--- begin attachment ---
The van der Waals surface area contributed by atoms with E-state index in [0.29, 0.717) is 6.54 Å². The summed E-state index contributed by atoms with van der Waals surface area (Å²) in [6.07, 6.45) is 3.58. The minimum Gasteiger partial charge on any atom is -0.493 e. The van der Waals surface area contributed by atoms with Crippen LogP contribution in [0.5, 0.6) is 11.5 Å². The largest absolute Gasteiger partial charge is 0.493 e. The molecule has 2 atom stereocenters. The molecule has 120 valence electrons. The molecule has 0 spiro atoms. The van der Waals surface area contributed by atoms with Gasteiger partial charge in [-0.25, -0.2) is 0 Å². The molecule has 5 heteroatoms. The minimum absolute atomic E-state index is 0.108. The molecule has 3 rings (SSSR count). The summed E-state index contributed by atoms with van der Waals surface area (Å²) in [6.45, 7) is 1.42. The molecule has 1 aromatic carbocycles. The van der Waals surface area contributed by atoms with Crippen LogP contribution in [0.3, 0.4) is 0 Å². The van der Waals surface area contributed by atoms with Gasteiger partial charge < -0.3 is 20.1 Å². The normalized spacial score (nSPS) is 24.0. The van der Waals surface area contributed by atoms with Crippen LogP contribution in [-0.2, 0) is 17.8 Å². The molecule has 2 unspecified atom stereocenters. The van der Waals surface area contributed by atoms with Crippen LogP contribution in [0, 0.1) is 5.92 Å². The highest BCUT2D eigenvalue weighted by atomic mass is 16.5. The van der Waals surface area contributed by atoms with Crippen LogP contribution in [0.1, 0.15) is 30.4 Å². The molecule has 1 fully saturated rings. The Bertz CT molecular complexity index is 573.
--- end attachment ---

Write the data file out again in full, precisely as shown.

The van der Waals surface area contributed by atoms with E-state index in [0.29, 0.717) is 6.54 Å². The summed E-state index contributed by atoms with van der Waals surface area (Å²) in [6.07, 6.45) is 3.58. The minimum Gasteiger partial charge on any atom is -0.493 e. The van der Waals surface area contributed by atoms with Crippen LogP contribution in [0.5, 0.6) is 11.5 Å². The largest absolute Gasteiger partial charge is 0.493 e. The molecule has 2 atom stereocenters. The molecule has 120 valence electrons. The molecule has 0 spiro atoms. The van der Waals surface area contributed by atoms with Gasteiger partial charge in [-0.25, -0.2) is 0 Å². The molecule has 5 heteroatoms. The minimum absolute atomic E-state index is 0.108. The molecule has 3 rings (SSSR count). The summed E-state index contributed by atoms with van der Waals surface area (Å²) in [6.45, 7) is 1.42. The molecule has 1 aromatic carbocycles. The van der Waals surface area contributed by atoms with Crippen LogP contribution in [0.3, 0.4) is 0 Å². The van der Waals surface area contributed by atoms with Gasteiger partial charge < -0.3 is 20.1 Å². The normalized spacial score (nSPS) is 24.0. The van der Waals surface area contributed by atoms with Crippen LogP contribution in [-0.2, 0) is 17.8 Å². The molecule has 2 unspecified atom stereocenters. The van der Waals surface area contributed by atoms with Crippen LogP contribution in [0, 0.1) is 5.92 Å². The highest BCUT2D eigenvalue weighted by atomic mass is 16.5. The van der Waals surface area contributed by atoms with Crippen LogP contribution in [0.1, 0.15) is 30.4 Å². The molecule has 1 fully saturated rings. The Bertz CT molecular complexity index is 573.